• The Act is now a pillar of democratic governance in India, having grown out of grassroots movements like the “Hamara Paisa, Hamara Hisab” campaign, which was spearheaded by the Mazdoor Kisan Sangathan Samiti (MKSS) in rural Rajasthan.

The way forward is to increase accountability and transparency.:

  • The ruling of the SC acts as a spur for improving accountability and transparency in government as well as reviving the RTI regime.
  • Reform opportunities abound in the proposals to form a committee under the Ministry of Personnel to handle systemic issues and encourage stakeholder participation.
  • In order to maintain its standing in the international arena, India must adopt the values of accountability and transparency found in the RTI Act.


  • The Supreme Court’s landmark ruling on the Electoral Bonds program emphasizes the fundamental connection between accountability, transparency, and democratic governance.
  • The Court’s affirmation of citizens’ right to information has sparked new debates about the role that the RTI Act plays in preserving democratic ideals.
  • India must prioritize the revival of the RTI regime in order to uphold inclusive governance for all citizens and solidify its commitment to democratic values as it travels towards economic prosperity and global leadership.

About Right to Information Act, 2005
– The fundamental right to freedom of speech and expression guaranteed by Article 19 of the Constitution is the source of the right to information.
– We are unable to voice an informed opinion about the operation of our government and public institutions if we lack knowledge about them.
– The main goals of the Right to Information Act are to increase citizen power and encourage accountability and transparency in government operations.
– A format for requesting information is defined by the Act and its regulations.
– an interval of time during which data must be supplied,
– a means of providing the data,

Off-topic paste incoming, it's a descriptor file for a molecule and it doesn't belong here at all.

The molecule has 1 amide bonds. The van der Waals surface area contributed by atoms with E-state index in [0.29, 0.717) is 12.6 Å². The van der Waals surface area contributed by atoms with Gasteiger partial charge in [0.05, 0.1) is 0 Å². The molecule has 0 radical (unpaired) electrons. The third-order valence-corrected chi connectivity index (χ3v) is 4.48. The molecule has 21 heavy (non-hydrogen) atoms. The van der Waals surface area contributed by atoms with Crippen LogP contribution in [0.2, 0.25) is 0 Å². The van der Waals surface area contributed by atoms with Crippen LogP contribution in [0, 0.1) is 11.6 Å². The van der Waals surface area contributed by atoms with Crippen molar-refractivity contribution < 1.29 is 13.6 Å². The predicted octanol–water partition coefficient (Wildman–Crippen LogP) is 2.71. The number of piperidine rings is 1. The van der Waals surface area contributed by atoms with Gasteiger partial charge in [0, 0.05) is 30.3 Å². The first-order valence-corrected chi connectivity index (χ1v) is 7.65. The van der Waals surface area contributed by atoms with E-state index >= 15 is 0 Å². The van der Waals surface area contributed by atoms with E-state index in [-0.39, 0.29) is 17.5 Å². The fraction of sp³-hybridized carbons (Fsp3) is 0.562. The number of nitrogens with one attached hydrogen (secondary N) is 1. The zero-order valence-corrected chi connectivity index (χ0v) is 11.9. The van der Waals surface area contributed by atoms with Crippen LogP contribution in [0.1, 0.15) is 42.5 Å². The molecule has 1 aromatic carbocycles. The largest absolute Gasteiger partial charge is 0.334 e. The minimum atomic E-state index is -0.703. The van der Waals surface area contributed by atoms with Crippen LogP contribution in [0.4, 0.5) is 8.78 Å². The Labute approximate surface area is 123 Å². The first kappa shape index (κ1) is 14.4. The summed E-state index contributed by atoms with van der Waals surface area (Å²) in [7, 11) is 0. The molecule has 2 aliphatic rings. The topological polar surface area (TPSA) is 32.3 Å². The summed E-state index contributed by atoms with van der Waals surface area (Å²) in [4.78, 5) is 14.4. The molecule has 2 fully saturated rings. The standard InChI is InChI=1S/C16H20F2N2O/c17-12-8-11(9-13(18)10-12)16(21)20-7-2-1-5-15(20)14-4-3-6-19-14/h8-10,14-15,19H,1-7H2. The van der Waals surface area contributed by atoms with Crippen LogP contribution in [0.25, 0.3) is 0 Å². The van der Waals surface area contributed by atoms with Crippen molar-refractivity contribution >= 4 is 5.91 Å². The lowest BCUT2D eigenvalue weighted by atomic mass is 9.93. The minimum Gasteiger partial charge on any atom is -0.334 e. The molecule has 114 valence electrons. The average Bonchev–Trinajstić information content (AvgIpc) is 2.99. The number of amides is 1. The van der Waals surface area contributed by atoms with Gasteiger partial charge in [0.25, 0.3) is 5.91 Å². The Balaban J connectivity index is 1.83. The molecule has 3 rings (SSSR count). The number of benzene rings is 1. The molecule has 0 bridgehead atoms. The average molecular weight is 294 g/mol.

– fees associated with applying and
– exclusions of information that won’t be provided.
– Important clauses in the RTI Act are as follows:
– Public authorities are required by Section 4 of the Act to keep their records properly catalogued and indexed in a way that makes it easier for people to exercise their right to access information.
– According to Section 6 of the Act, anyone wishing to obtain any information under the Act may do so by writing to the Central or State Public Information Officer and outlining the specific information they are looking for.
– Within 30 days of receiving the request, the Public Information Officer is required by Section 7 of the Act to either provide the information or deny it for any of the reasons listed in Sections 8 and 9.
According to Section 19, an individual may choose to appeal to an officer in that Public Authority who is senior in rank to the Public Information Officer if he is dissatisfied with the Public Information Officer’s decision or if he does not receive a decision within 30 days.
– Exemptions under the Act: personal information, national security, or defense-related information are not permitted.
– The Official Secrets Act and a few other unique laws limited information disclosure in India prior to the passage of the RTI Act. Numerous such laws in the nation were loosened by the RTI Act.

PYQ: The Information Commission’s independence and autonomy will be significantly impacted by recent changes to the Right to Information Act. Talk about it. (150 words, 10 seconds) (UPSC GS-2 2020 CSE (M))
Practice Question: Examine critically the effects of the recent ruling by the Supreme Court that the Electoral Bonds program is unconstitutional on the Right to Information Act, as well as the wider implications for accountability and transparency in Indian democracy. (15 m/250 words)